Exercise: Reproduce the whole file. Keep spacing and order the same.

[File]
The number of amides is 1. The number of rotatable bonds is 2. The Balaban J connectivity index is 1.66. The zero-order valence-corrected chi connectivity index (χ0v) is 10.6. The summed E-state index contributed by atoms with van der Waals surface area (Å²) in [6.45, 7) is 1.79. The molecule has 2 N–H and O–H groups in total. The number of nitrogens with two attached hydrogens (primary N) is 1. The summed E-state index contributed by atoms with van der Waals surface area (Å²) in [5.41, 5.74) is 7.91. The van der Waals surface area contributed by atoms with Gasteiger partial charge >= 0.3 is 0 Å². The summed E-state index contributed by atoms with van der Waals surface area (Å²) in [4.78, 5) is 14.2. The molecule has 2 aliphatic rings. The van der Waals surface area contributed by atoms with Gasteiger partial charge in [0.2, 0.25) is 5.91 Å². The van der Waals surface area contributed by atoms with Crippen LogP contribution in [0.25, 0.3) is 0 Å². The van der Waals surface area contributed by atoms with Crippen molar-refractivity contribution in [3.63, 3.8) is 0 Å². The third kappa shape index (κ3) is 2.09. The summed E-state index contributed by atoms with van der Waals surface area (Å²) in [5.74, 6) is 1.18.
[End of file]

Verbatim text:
The number of amides is 1. The number of rotatable bonds is 2. The Balaban J connectivity index is 1.66. The zero-order valence-corrected chi connectivity index (χ0v) is 10.6. The summed E-state index contributed by atoms with van der Waals surface area (Å²) in [6.45, 7) is 1.79. The molecule has 2 N–H and O–H groups in total. The number of nitrogens with two attached hydrogens (primary N) is 1. The summed E-state index contributed by atoms with van der Waals surface area (Å²) in [5.41, 5.74) is 7.91. The van der Waals surface area contributed by atoms with Gasteiger partial charge >= 0.3 is 0 Å². The summed E-state index contributed by atoms with van der Waals surface area (Å²) in [4.78, 5) is 14.2. The molecule has 2 aliphatic rings. The van der Waals surface area contributed by atoms with Gasteiger partial charge in [0.2, 0.25) is 5.91 Å². The van der Waals surface area contributed by atoms with Crippen LogP contribution in [0.25, 0.3) is 0 Å². The van der Waals surface area contributed by atoms with Crippen molar-refractivity contribution in [3.63, 3.8) is 0 Å². The third kappa shape index (κ3) is 2.09. The summed E-state index contributed by atoms with van der Waals surface area (Å²) in [5.74, 6) is 1.18.